php ) Imagine! Thousands of years ago, Sanskrit thrived in an age where there was no written word. No books, no magazines, newspapers, no mail let alone junk mail, no signs, no ads, no computers. Vast amounts of information were committed to memory; great works of literature, the Vedas, the Upanishads, or even entire epics. To a large extent it was the design of the Sanskrit language that made this possible. For example, the final letter of one word must be blended euphonically with the first letter of the next word, often requiring one or both of them to change. This allows for an unbroken flow of sound so fluid that it enters seamlessly into memory. Sanskrit, as much like music as language, brings the mind into a beautiful flow. This is what attracted me from the very beginning. Even without knowing what I was chanting, the sound of chanted Sanskrit relaxed me and energized me. Inspired by the experience of my new �flow�, I began to study the language formally, learning its pronunciation and grammar. In order to remain in this marvelous flow for longer periods of time, I also began to memorize various stotra, collections of verses to Shiva, Krishna, Brahman etc., and eventually entire chapters of philosophical texts, such as the Bhagavad Gita. I had never before found memorization particularly enjoyable, but because I loved the sound, and it was strung together so fluidly, I found it easy to learn by heart, or as the Sanskrit idiom goes, have it �remain in the throat a kantha-sthita�. The first longer piece of text that I was able to recite from memory was most likely the second chapter of the Bhagavad Gita, a tiny section of the world�s most voluminous epic, the Mahabharata. It contains 72 shlokas, verses consisting of four lines or quarters known as pada, with eight syllables per pada. Sanskrit verse may be composed in an wide range of meters, but the vast majority of classical Sanskrit literature is in shlokas (shloka may mean simply a verse but more often refers specifically to those with 8 syllables per pada). Much like the 12 fluid (previously 8) oz. containers for contemporary beverages, the shloka delivered information in the most manageable and easily consumable quantity possible. The more ancient of India�s two great epics, the Ramayana of Valmiki, consists of 32,000 shlokas. Originally it was only recited from memory, and even today there are those who know the entire work by heart. By comparison, my memorizing of 72 verses hardly seems worth mentioning, except that it contrasts the enormous gap between our time and an age thousands of years back when great epic literature was sung and heard, rather than written and read. To me, 72 verses was a significant increase in flow time. Encouraged, I plunged into the third chapter, but lost steam about halfway through. I put the Gita to rest, and with time it faded from my memory. Several years passed and again I felt inspired to take up the Gita. This time, supported by a better knowledge of Sanskrit, I covered the 1st chapter, easily recovered the 2nd and 3rd and moved on through the 4th and into the beginning of the 5th. I may have thought at some point that I would work my way through the 18 chapters (700 shlokas) of the

Gita, but the thought was not enough to sustain me. My momentum ground to a halt in chapter five. Many years passed. I was able to observe the same pattern of learning and forgetting with many works of Sanskrit literature. Of course it�s always easy to retrieve something you have learned previously, but at one point, I decided that I wanted to actively retain any text that I took the time to learn. I set upon learning the Gita in its entirety. Once I made the commitment, it was a matter of having a strategy and getting started. One of the most important factors was changing my concept of memory. In taking on longer selections of text I've had to come to terms with the limitations of what I call my memory. My memory is limited, being based upon my past. On the other hand, to work with the idea of "unlimited memory" is a lifetransforming act that begins to free you from uncountable self-imposed limitations from the past. This is a direct application of yoga to the learning process. The primary tools are abhyaaa and vai+agya, i.e. the continuous focus on the task at hand without identifying with the remembering as my success or the forgetting as my failure. This means catching and eliminating the usual assessments that always come up when you're learninga everything from "I'm getting this! This is exciting. Imagine what the future of this could be! to a this is difficult - I've wasted so much time. I'll never get to the level of others. I'm not good enough . . ." To the degree these interruptions are eliminated memory is streamed by the actual content being learned. Memory becomes less fragmented, sharper like a camera brought into in focus. Such a process requires putting aside constraints of time ("If I learn 5 sutras a day then it would take 800 days . .) Don't even bother. The project will take the time it takes, and with a memory being liberated from its past, it could actually end up being less. Still, the single most important factor in producing results is to do something everyday. The most learned man I have ever met is a Sanskrit scholar named R. K. Sharma. His memory appears to have vast reserves. When he calls up a verse to demonstrate a point, his humility touches you deeply. Learning in his tradition is a yajna, an act of offering rather than possessing. Tapping into an unlimited memory is a constant and wondrous process of discovery that is without doubt unique to every individual. Here are some points that have helped me: 1. I learn a single verse or sutra until I can repeat it effortlessly. Then a second. String 1 and 2 together until it flows. Add a third. Chant 1, 2 and 3. After adding 4, I remove 1 from the string. I'm chanting 2, 3 and 4. Add # 5 and chant 3, 4 and 5 until it's effortless. During a sabbatical a number of years ago. I went to a state park every autumn afternoon, sat beside a stream for a couple hours, and did the above process while focusing on the flowing water. Learning was virtually effortless. In a period of two months I learned 700 to 800 sutras. In many years' previous attempts I had never been able to reach 100. 2. Continue to recite previously learned chapters, verses etc. at wider intervals as new chapters are learned. For example Chapter One is recited every other day while Chapter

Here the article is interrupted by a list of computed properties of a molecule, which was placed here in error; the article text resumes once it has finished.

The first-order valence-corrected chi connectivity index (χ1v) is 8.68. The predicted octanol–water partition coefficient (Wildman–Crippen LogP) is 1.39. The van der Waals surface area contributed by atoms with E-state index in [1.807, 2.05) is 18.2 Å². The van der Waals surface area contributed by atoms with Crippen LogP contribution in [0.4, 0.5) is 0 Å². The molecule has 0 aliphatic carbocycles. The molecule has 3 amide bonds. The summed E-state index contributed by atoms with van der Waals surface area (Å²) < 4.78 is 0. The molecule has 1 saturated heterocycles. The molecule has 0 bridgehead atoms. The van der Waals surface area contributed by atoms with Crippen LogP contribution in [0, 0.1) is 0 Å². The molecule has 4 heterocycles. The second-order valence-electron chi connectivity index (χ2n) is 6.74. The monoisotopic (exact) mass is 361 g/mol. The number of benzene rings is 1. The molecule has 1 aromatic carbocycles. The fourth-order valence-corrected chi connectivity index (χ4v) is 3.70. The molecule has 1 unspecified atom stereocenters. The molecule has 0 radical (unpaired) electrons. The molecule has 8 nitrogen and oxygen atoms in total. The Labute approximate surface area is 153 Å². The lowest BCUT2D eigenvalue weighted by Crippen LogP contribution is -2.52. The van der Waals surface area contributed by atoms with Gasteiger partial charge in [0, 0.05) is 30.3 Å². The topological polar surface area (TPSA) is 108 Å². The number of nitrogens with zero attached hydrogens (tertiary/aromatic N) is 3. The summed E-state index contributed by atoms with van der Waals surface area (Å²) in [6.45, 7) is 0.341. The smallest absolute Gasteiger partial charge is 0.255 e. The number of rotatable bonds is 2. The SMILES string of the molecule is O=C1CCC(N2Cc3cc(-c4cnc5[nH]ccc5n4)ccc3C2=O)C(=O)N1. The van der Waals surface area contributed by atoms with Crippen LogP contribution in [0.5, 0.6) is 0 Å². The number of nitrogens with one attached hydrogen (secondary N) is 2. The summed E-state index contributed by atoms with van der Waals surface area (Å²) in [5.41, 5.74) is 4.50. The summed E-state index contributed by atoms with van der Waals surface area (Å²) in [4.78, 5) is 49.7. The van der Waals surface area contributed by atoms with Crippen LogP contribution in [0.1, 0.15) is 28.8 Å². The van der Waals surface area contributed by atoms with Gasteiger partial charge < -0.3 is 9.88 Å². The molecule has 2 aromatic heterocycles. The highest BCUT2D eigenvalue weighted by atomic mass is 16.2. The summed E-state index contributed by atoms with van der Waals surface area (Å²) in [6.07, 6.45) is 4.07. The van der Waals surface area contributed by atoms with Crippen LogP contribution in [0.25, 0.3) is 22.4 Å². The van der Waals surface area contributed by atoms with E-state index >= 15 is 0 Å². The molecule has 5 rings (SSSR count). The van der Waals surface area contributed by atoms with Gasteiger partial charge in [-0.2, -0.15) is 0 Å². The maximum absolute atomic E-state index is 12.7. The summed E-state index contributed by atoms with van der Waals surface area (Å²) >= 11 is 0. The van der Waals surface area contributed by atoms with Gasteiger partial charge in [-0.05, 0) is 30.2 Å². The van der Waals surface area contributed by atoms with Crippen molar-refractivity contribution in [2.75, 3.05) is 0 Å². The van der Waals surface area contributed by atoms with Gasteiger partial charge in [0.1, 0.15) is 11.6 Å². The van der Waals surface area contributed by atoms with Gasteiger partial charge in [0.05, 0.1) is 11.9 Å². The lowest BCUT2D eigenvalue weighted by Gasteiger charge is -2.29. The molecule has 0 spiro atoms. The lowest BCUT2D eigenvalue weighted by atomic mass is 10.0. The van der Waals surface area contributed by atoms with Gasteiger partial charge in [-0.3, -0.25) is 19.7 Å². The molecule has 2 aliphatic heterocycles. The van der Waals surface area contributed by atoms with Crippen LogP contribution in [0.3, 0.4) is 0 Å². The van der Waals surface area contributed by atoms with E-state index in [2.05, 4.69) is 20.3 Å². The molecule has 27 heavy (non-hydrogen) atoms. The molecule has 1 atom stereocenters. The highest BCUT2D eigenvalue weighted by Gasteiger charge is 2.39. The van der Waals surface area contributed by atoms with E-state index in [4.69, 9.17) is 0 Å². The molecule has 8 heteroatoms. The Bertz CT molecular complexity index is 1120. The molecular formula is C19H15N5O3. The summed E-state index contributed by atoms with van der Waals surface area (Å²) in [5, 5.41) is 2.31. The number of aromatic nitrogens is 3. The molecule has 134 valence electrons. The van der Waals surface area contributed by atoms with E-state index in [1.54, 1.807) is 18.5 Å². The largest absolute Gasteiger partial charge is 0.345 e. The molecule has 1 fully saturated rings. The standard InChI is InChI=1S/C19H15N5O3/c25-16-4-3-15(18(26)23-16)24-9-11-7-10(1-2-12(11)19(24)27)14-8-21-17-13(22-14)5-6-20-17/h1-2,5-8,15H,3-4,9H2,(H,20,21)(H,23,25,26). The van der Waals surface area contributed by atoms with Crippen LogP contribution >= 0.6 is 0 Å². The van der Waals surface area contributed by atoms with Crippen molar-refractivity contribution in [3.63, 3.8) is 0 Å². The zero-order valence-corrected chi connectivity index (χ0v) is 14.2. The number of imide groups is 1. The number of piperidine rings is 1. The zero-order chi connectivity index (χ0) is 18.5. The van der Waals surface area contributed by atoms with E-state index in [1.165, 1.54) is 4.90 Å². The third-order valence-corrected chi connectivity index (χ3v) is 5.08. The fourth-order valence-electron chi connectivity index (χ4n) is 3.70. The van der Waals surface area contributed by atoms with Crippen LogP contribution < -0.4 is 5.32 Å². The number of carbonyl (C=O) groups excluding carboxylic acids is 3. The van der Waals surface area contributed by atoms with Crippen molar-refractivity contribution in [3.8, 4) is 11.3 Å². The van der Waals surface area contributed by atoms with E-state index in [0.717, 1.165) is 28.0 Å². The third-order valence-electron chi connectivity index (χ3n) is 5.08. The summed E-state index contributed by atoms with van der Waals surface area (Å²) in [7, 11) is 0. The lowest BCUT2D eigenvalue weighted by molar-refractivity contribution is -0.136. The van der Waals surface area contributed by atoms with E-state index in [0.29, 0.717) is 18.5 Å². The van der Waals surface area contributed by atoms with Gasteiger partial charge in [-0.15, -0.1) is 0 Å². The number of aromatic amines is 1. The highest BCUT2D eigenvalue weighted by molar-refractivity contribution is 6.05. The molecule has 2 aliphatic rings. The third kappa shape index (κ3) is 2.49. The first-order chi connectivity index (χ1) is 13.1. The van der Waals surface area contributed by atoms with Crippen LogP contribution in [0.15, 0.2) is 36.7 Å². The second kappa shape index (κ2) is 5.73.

Two is being learned, every third day while Chapter 3 is learned a all the way to every 18th day while Chapter 18 is learned. 3. Understand what I'm chanting while I'm chanting word by single word. There seems to be a natural limit to how much an adult can memorize without understanding its meaning. I say �adult�, because in India it was customary to teach children volumes of Sanskrit while they were quite young, before there was any understanding of meaning. This is where some study of Sanskrit is helpful. Sound or word (vaak) and meaning (artha) are equally important in gaining the full enrichment that Sanskrit offers. Don�t believe the claims that you can get the full benefits of a text just by chanting it without understanding. While it can be a lovely and inspiring experience, and a natural beginning step towards a fuller grasp of a text, it will rarely generate the same depth of focus and feeling as the combination of sound and meaning. Sanskrit combines perfection of sound with inspired truth to create a living experience of spiritual awakening, a sense of being eternal. It�s a flow that we rarely have a chance to know in our fragmented world, but once sampled, it becomes a most important way of remembering what is most essential to our lives. Knowing a verse or stotra or chapter by heart makes it possible to enjoy the magic of feeling the body, breath, voice, tongue and lips effortlessly reproduce something of exquisite beauty, while the meaning guides the mind to a more restful place. It is a gentle way of easing into samadhi, a continuous flow of awareness blended with the flow of Sanskrit, and when it�s completed, a peaceful silence.